Let’s assume you’re similar to one of the following borrowers:
- A first-time buyer is trying to make the jump into home ownership.
- A family is buying a larger property to accommodate your new size and school requirements.
- A retired person seeking additional income through their existing equity with a reverse mortgage or planning to buy a smaller, more senior friendly property.
In all of these cases, lenders do not want you, the borrower to be represented. In some states, notably Virginia, state law precludes the borrower from agency representation.
The model broker disclosure form created by the Mortgage Bankers Association stated that ‘In connection with this mortgage loan we are acting as an independent contractor and not as your agent.’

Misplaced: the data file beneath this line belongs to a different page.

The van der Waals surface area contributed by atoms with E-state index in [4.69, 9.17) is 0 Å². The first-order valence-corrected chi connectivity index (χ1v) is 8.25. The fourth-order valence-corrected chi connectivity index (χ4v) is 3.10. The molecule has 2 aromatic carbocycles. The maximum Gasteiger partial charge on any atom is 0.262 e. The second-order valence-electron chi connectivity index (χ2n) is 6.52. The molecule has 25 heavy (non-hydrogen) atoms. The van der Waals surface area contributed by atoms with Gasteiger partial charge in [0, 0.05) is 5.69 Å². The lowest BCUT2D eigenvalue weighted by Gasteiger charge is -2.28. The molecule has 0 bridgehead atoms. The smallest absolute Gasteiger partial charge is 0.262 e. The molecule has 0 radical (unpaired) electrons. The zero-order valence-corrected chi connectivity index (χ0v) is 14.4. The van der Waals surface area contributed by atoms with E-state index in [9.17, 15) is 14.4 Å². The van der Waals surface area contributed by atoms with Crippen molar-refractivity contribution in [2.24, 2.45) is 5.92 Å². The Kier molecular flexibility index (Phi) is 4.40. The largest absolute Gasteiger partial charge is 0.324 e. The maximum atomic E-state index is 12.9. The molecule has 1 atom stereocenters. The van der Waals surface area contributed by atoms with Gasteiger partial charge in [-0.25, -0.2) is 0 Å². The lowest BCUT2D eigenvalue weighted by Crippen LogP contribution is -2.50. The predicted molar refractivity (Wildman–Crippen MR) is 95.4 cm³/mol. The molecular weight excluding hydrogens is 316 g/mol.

As long ago as 2003, way before the economic meltdown this form was required to be in all loan packages submitted to lenders. It’s true that it is not currently required. But, this is because of the federal changes to compensation rules and has nothing to do with borrowers being represented.
Ask yourself: why wouldn’t I want to be represented by an agent in negotiations with a potential lender?
If I were a Borrower, I would want Borrower Representation
Attorneys and lawyers do it. Accountants do it. Independent insurance agents do it. Even Realtors do it. Each of these professions is allowed to provide agency representation to their clients.
You as a borrower are precluded statutorily from receiving borrower representation in your search for a new mortgage. What does that say about the legislative influence of the association of bankers?
Borrowers Deserve Representation
What can you as a borrower do? What are your alternatives?
Find a mortgage broker who will at least endeavor to act in your best interests. They may not be able to form legally an agency relationship but, will operate as if they are your agent, regardless of how the law interprets their actions.